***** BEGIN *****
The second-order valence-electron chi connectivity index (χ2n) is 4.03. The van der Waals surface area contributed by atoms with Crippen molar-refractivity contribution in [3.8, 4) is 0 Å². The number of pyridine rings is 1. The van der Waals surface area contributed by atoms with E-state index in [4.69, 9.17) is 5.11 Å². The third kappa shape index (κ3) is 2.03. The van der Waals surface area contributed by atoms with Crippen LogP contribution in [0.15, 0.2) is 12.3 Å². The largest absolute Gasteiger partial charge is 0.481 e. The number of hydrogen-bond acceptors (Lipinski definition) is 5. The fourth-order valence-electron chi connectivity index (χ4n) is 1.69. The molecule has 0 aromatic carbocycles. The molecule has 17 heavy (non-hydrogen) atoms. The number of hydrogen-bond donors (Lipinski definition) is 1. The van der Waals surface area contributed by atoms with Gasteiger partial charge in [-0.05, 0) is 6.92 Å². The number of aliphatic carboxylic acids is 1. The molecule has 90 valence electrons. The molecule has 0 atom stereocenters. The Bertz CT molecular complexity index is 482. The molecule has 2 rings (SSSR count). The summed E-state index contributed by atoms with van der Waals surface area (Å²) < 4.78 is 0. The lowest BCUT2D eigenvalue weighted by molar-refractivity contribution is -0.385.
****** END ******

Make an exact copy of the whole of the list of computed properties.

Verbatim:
The second-order valence-electron chi connectivity index (χ2n) is 4.03. The van der Waals surface area contributed by atoms with Crippen molar-refractivity contribution in [3.8, 4) is 0 Å². The number of pyridine rings is 1. The van der Waals surface area contributed by atoms with E-state index in [4.69, 9.17) is 5.11 Å². The third kappa shape index (κ3) is 2.03. The van der Waals surface area contributed by atoms with Crippen LogP contribution in [0.15, 0.2) is 12.3 Å². The largest absolute Gasteiger partial charge is 0.481 e. The number of hydrogen-bond acceptors (Lipinski definition) is 5. The fourth-order valence-electron chi connectivity index (χ4n) is 1.69. The molecule has 0 aromatic carbocycles. The molecule has 17 heavy (non-hydrogen) atoms. The number of hydrogen-bond donors (Lipinski definition) is 1. The van der Waals surface area contributed by atoms with Gasteiger partial charge in [-0.05, 0) is 6.92 Å². The number of aliphatic carboxylic acids is 1. The molecule has 90 valence electrons. The molecule has 0 atom stereocenters. The Bertz CT molecular complexity index is 482. The molecule has 2 rings (SSSR count). The summed E-state index contributed by atoms with van der Waals surface area (Å²) < 4.78 is 0. The lowest BCUT2D eigenvalue weighted by molar-refractivity contribution is -0.385.